# Exact ray tracing in MATLAB

## Introduction

This tutorial explains how to program a simple geometric ray tracing program in MATLAB, which can be written in any other programming language like C or Python and extended to add elements and complexity. The main purpose is that the student understands what a ray tracing software like Zemax or Code V does, and that the analysis can be performed even if there’s no access to any of those software. The code consists of a main program and a function for a plano-convex lens that in turn consists of another two functions, one for the refraction at a spherical surface and a second one for refraction at a plane surface, as explained in figure 1. Building the program in functions makes easier to debug and understand since the code is simpler, and since each surface is a different function, different elements can be easily constructed. By using a for-loop, it is possible to compute many different rays at the same time, which are stored in the rows of a matrix. That matrix has all the information necessary to perform different analyses. The inputs for the plano-convex lens function are the height of the ray, refractive index, thickness of lens, radius of spherical surface, and resolution for computations in the z-axis. The output is a ray matrix and some vectors related to the z-axis that make easier the visualization of the results. Finally, two examples of what can be analyzed with the ray matrix are given, that consists of a few extra lines of code. It is important to notice that even if we choose to do paraxial optics for simplicity for a firstorder approximation of an optical system, an exact ray trace is also simple and gives us substantially more information, for instance, spherical aberration and ray fan plots.

Figure 1. Structure of the geometric ray tracing program for a plano-convex lens.

## Refraction at plane interface

The refraction at an interface is described by the Snell’s law:

𝑛 sin 𝜃 = 𝑛′ sin 𝜃′

Figure 2. Refraction at a plane interface described by Snell’s law.

The Matlab function for refraction at a plane interface takes as input height y of the ray at the interface, slope 𝑢 = tan 𝜃, thickness of the lens, index of refraction n, and vector z, which is used to plot the ray in air (back of lens). In our case, the ray travels from the medium to air.

` ````
```function [ray_air] = plane_refract_ray(y,slope,thickness,n,z)
theta1 = atan(slope);
theta2 = asin(n*sin(theta1));
slope2 = tan(theta2);
ray_air = (z-thickness)*slope2 + y;
end

## Refraction at spherical interface

We need to compute the slope 𝑢 = tan 𝜃 inside the lens, using the geometry in figure 3.

Figure 3. Refraction of incoming ray at spherical interface.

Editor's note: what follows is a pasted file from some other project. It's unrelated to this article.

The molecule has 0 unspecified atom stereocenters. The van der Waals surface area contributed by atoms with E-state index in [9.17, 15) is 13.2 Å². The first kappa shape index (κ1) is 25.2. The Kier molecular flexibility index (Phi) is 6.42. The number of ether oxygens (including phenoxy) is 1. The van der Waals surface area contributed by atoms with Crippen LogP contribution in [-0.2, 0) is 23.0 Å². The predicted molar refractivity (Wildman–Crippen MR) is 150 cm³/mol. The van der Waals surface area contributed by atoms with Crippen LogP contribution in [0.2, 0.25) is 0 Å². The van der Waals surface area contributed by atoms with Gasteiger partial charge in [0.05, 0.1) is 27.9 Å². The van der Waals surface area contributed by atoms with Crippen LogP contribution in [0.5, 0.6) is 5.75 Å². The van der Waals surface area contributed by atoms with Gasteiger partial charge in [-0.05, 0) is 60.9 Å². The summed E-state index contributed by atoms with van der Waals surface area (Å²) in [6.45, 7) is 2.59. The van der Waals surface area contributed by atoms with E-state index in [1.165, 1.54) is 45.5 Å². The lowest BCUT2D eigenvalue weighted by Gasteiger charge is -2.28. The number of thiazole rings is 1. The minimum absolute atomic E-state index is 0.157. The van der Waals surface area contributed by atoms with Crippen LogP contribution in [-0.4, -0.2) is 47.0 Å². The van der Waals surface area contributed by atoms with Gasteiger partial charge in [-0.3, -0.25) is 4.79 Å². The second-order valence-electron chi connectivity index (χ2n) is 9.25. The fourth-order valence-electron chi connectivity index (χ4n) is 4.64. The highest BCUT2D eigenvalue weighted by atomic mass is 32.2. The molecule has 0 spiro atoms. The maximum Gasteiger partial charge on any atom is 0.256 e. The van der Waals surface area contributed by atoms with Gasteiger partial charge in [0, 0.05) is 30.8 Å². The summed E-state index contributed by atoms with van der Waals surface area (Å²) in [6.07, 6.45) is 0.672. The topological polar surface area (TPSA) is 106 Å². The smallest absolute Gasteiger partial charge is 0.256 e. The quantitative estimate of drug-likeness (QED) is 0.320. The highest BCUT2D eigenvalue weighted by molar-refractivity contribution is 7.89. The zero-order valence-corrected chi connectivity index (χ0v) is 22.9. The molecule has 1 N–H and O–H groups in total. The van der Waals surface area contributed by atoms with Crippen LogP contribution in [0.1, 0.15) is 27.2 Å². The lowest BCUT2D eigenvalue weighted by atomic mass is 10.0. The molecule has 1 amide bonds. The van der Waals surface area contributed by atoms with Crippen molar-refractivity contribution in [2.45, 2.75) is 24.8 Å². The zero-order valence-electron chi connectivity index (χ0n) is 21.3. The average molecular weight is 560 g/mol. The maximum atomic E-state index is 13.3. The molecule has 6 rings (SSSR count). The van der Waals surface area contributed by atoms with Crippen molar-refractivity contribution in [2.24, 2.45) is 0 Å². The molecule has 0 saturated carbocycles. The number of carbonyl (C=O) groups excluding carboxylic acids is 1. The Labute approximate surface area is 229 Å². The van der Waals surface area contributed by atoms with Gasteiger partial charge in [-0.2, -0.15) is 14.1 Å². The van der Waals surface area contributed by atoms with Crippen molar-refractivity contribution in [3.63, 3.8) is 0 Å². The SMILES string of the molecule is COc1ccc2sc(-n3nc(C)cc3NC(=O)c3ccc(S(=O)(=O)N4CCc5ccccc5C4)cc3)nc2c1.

It is easy to see that:

By Snell’s law:

Finally, after some simple geometry:

For the Matlab function, input variables are height y, radius r, thickness of the lens, index of refraction n and step size Δz. Outputs are the ray inside the lens, slope and z axis. In this case, the ray travels from air to the medium.

` ````
```function [ray,slope,z] = sphere_refract_ray(y,radius,thickness,n,dz)
sag = radius - sqrt(radius^2 - y^2); %lens sag at y
z = sag:dz:thickness;
sin_phi1 = y/radius;
sin_phi2 = sin_phi1/n;
phi1 = asin(sin_phi1);
phi2 = asin(sin_phi2);
theta = phi2-phi1;
slope = tan(theta);
ray = slope*(z-sag) + y; % Ray in lens
end

## Plano-convex lens

In order to construct the rays through the lens, we have to use the two functions described above, in the correct order. The paraxial focal length is computed for visualization purposes. The function for the planoconvex lens takes as input the index of refraction of the lens, radius of first surface, thickness of lens, step size Δz and height y. The results for all rays are stored in a matrix, where each row is one ray.

` ````
```function [raymatrix,z_front,z_optaxis,zmax] = plano_convex(n,radius,thickness,dz,y)
power = (n-1)/radius; %lens power
f = 1/power; %paraxial focal length
zmax = floor(f+.1*f); %end of z-axis
z_front = 0:dz:thickness-dz; %z-axis back of plane surface
z_back = thickness:dz:zmax-dz; %z-axis front of plane surface
z_optaxis = [z_front,z_back]; %total optical axis
y(y==0)=10^-10;
raymatrix = zeros(length(y),length(z_optaxis));
%Ray tracing
for i = 1:length(y)
%Refraction at spherical surface
[ray_lens, slope, x_lens] = sphere_refract_ray(y(i),radius,thickness,n,dz);
%Refraction at plane surface
[ray_air] = plane_refract_ray(ray_lens(end),slope,thickness,n,z_back);
%Incoming ray
x_front_air = 0:dz:x_lens(1)-dz;
ray_front_air = y(i)*ones(1,length(x_front_air));
%Create matrix of rays (adjust length if necessary)
if length(ray_lens)+length(ray_air)+length(x_front_air)

## Main program

The main program is where all the analysis is performed using the information of the height of each ray at all points obtained with the plano-convex lens function. It’s here where the programmer can decide what to visualize and the analyses to perform. The example shown here is for a plano-convex lens of radius R = 20 mm, center thickness = 2 mm and index of refraction n = 1.5168. The next few lines of code are the initialization variables and the visualization of the system.